Technical problems could push back parliamentary elections scheduled for May.
DAVOS, Switzerland (AP) -- Afghanistan's dramatic march to democracy hit a potential speed bump, with the foreign minister saying Thursday that crucial parliamentary elections due in May might be delayed by as much as two months.
Foreign Minister Abdullah said the technical challenges of organizing the vote are to blame for the possible delay, but that his people will understand and get behind the election.
"Even if it is not on time because of technical preparations, which are needed, it will be around one or two months from the original time, during summertime," Abdullah told The Associated Press on the sidelines of the World Economic Forum in Davos, Switzerland. "This would be OK, and the people would accept that."
The foreign minister, who like many Afghans uses only one name, did not elaborate on what technical preparations could cause the delay.
The head of the Afghan Election Commission, Bismillah Bismil, said from Kabul that no decision had been taken on whether to delay the vote. "We only started our work two or three days ago and we have to study these problems carefully," Bismil said, adding that the picture should become clearer by next week.
Last year's presidential vote, which President Hamid Karzai won in a landslide, has been hailed as a success. Turnout was high and there was virtually no violence despite threats by Taliban insurgents to disrupt the process. The parliament vote is seen as a key next step in the country's move toward democracy after a quarter-century of war.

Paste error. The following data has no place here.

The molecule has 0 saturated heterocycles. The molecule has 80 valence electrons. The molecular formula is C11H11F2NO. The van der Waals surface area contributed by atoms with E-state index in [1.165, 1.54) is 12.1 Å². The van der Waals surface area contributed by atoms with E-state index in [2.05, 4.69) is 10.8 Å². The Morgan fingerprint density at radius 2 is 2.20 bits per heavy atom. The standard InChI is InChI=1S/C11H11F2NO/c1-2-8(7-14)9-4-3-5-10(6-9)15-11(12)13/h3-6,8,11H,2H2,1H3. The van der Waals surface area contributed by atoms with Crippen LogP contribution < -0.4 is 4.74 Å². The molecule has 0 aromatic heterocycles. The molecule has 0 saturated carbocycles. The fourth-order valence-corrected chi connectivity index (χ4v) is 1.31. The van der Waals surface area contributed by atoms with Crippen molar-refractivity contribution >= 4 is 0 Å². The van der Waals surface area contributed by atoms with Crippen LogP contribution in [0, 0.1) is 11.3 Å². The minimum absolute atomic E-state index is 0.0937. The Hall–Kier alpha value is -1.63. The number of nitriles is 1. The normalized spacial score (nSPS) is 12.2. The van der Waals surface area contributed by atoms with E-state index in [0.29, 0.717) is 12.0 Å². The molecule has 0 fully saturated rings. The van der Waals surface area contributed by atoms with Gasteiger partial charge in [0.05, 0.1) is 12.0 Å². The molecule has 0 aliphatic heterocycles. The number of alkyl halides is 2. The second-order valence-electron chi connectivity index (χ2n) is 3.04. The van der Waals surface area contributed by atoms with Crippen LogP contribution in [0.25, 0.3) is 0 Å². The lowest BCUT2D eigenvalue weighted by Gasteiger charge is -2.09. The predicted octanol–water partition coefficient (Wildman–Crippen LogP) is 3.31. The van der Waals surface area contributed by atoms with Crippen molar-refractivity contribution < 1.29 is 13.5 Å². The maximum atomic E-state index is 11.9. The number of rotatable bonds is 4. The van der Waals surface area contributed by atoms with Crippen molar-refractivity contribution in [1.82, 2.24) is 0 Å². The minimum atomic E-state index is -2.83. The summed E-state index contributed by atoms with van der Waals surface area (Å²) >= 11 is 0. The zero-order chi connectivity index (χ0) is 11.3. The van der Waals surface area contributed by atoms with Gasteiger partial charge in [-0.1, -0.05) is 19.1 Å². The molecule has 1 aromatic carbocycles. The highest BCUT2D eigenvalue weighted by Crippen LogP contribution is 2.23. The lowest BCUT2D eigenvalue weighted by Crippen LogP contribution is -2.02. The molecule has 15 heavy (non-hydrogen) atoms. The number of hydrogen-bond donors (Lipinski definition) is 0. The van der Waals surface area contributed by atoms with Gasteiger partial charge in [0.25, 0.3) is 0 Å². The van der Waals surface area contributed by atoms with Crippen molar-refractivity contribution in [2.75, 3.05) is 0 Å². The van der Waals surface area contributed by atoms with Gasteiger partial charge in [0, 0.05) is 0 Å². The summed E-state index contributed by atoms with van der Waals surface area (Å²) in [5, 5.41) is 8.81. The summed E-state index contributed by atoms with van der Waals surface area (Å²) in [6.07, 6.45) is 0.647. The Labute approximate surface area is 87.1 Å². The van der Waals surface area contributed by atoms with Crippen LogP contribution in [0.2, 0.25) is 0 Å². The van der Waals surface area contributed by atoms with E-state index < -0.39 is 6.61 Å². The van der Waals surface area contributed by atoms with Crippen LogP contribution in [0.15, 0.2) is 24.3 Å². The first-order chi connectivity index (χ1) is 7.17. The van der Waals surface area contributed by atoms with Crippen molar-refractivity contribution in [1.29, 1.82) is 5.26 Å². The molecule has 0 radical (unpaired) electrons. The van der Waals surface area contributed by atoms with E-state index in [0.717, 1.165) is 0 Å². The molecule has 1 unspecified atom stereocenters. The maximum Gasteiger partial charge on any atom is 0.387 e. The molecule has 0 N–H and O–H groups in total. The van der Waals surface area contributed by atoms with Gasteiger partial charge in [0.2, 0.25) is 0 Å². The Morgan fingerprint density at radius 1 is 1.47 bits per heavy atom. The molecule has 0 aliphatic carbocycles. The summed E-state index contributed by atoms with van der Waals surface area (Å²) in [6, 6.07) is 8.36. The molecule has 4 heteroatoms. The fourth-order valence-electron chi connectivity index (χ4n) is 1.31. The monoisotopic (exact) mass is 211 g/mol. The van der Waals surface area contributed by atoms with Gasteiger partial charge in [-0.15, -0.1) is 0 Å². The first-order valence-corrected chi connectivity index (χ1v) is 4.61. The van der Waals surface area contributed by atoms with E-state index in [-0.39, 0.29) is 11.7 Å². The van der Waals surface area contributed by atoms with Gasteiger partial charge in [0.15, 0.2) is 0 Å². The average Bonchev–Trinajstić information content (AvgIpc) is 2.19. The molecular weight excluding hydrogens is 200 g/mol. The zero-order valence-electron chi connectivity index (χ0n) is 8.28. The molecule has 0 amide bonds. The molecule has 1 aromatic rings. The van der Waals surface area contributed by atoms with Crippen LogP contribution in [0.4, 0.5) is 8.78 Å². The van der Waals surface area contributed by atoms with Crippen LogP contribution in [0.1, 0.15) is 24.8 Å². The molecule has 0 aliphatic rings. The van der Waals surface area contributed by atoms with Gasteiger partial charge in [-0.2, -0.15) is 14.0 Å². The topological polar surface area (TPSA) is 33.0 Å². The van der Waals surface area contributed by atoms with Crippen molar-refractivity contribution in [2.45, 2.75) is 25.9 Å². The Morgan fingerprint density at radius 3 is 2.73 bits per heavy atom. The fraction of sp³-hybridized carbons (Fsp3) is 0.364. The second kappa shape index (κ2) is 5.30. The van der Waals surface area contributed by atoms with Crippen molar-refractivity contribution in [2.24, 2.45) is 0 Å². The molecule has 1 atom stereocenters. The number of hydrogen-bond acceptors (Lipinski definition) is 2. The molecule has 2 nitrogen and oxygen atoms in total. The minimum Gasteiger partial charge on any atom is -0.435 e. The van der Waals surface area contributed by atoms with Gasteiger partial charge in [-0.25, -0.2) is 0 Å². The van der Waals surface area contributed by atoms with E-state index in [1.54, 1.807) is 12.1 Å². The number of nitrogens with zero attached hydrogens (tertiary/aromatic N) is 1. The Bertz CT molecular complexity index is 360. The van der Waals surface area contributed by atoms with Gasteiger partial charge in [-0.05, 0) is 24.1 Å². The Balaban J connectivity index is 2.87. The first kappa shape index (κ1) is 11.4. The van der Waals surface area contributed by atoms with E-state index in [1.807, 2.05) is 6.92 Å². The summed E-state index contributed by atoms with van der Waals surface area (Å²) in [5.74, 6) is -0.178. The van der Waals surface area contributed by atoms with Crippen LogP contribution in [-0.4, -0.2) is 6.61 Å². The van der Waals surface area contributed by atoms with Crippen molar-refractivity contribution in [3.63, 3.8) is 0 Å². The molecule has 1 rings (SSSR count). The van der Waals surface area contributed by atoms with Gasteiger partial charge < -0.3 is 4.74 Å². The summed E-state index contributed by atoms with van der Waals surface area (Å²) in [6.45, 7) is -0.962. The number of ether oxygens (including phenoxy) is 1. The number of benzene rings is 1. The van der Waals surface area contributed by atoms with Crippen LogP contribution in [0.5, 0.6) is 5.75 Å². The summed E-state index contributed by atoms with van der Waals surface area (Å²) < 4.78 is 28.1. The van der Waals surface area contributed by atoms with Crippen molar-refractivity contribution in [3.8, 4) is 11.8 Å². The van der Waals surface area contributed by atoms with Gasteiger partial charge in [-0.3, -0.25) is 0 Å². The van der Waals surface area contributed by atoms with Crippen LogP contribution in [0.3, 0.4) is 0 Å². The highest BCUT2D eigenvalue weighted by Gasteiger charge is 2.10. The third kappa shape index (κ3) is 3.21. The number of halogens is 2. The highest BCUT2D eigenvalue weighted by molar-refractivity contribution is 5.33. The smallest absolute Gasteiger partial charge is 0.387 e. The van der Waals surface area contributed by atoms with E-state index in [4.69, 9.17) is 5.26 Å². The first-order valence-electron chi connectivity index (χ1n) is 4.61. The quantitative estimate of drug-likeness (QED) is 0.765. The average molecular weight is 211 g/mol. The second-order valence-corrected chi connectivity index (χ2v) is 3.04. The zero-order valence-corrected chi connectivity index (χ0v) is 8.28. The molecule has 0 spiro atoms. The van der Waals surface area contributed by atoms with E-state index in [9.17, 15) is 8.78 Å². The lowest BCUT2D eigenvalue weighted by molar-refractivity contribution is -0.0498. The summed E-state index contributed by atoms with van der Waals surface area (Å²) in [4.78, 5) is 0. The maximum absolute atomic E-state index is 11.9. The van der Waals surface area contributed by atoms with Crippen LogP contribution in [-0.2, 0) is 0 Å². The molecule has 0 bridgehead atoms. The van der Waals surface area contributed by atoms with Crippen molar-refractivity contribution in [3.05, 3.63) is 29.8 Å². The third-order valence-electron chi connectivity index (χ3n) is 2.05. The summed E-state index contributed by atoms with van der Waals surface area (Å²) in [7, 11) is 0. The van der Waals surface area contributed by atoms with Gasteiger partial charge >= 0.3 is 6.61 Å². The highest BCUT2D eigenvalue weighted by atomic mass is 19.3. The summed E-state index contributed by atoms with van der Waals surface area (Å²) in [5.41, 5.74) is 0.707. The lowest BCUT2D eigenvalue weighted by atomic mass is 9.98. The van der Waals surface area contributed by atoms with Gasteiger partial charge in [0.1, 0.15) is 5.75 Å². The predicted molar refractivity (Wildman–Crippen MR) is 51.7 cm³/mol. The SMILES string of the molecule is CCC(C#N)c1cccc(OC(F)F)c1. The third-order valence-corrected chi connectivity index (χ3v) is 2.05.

The legislative election requires more complex organization than the presidential vote because of the large number of candidates expected to take part, and because local politics is expected to spur more passion, and possibly more bloodshed.
Many observers have suspected legislative voting would be delayed because of the daunting task of organizing the vote, which is supposed to include ballots for district and provincial assemblies. But Abdullah's comments were the first acknowledgment from the government that a delay might be necessary. Some opponents of Karzai have said that delaying the parliamentary vote beyond a May 20 deadline would leave Karzai in the position of an elected dictator.
But Mohammed Mohaqeq, an ethnic Hazara chieftain who finished third in October's presidential vote and accused Karzai's supporters of fraud, said Thursday he did not have a problem with a short delay.